The last decade has produced enough books challenging received wisdom to fill a small—and stupendously popular—library called the Compendium of Counterintuition. Here we find Malcolm Gladwell’s Blink, which teaches that snap judgments are sometimes more accurate than studied observation. James Surowiecki’s The WisdomofCrowds, almost a companion volume, argues that a bunch of random idiots can sometimes do better than experts. Chris Anderson’s The Long Tail makes the point that selling unpopular stuff can be a way to make lots of money.
The newest addition to the collection is Michael Heller’s The Gridlock Economy,which does for property rights what the Long Tail does for product marketing. The difference is that Heller, unlike most of the authors of counterintuitive books, is actually a leader in the academic field he is scrutinizing. As one of the nation’s leading property theorists (Heller is my colleague at Columbia Law School), he has accomplished a feat. * In an area that has generated very few nonacademic books, Heller has managed to pull off one of the most perceptive popular books on property since Das Kapital.
TheGridlock Economy takes aim at one of the strongest intuitions in Anglo-American thought: that property is a good thing, and more property is almost always better. In fact, views on property, since about the time of John Locke, have bordered on reverential. Locke, for instance, described property as a natural right given to man by God as the reward for labor. Today the worship of property rights has merged with a faith in Adam Smith and the Market, creating a sort of Vishnu-Shiva combination (the state, incidentally, is Bramha).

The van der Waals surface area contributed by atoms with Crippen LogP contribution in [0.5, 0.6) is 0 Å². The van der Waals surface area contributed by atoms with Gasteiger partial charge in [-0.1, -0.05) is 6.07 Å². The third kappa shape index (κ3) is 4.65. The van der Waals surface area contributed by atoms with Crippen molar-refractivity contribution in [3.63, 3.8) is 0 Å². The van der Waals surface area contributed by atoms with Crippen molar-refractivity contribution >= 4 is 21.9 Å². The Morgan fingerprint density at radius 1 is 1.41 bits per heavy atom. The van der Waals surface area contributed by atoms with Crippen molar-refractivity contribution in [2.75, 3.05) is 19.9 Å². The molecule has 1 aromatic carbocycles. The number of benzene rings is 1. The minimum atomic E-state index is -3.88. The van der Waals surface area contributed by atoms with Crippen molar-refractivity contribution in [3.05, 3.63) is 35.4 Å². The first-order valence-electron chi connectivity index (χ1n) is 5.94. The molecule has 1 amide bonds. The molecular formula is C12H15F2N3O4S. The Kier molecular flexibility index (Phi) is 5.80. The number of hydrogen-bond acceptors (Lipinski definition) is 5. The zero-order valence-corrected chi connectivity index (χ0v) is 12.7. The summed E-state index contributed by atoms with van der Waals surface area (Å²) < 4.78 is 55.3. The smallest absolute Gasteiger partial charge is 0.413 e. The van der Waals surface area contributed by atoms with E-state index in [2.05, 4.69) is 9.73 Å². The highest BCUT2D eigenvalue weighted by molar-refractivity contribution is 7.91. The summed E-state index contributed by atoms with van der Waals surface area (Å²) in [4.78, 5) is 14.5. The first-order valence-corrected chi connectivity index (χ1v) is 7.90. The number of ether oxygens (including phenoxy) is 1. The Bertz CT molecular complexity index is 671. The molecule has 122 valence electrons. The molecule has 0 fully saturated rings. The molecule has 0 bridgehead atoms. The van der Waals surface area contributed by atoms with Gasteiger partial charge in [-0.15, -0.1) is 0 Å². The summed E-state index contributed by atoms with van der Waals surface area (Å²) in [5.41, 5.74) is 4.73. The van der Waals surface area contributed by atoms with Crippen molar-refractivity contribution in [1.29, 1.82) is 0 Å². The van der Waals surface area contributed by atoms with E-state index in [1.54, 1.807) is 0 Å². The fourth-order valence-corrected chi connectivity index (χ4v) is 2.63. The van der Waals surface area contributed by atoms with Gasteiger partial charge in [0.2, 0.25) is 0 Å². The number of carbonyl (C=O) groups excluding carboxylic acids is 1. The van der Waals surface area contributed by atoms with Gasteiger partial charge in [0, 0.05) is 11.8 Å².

By this measure, what Heller offers is blasphemy to the true believer: a market critique of property. He argues that creating too many property rights can actually wreck markets. Property, to Heller, is not holy water but more like fertilizer. Add too much, and everything dies.
How can too much property kill markets? The key insight is this: A property right creates a gatekeeper—someone whose permission is needed to use that thing we’ve just called “property.” That’s fine, but when you have too many gatekeepers—too many people whose permission is necessary to undertake a given project—that fact alone can create gridlock. It is one thing to get, say, five people to agree to something, but if the number is 500 or even 5 million, the project is sure to go up in smoke.
Examples make the point much clearer. Heller stumbled across severe property gridlock problems in Russia in 1991, when he was working for the World Bank. He noticed that while sidewalk kiosks were thriving, stores were empty. The reason was that the government gave out so many conflicting property rights in the stores that bickering among owners was preventing the enterprises from getting started. Kiosks, meanwhile, needed no one’s permission to sell stuff and profited from decades of pent-up demand. A country that for decades had no private property had crippled itself by creating too much of it.
The basic idea that too many stakeholders can kill a project is well-known to anyone who has ever worked on a committee or spent 15 minutes in Washington, D.C. But Heller’s insight is to see that dynamic at work not just in committees but in private markets, where the property system plays a huge part in determining how many, or how few, gatekeepers there will be. And a decade ago he did what a successful paradigm-shifter should: He coined a term for this phenomenon of needing too many people’s permission, so that the permissions themselves become a source of gridlock. He named it the anti-commons.
Heller demonstrates that the anti-commons can be found in places like medical research, and this is where the book gets depressing. He recounts the story of Compound X, a treatment for Alzheimer’s that remains undeveloped because there are too many owners of relevant patents, each of whom can demand the lion’s share of any profits. Similarly, Heller tells the frustrating story of Native American land forcibly propertized by the federal government. Over generations, that land has become so fragmented—it now consists of hundreds of tiny pieces—that nothing can be done with it without contacting thousands of people.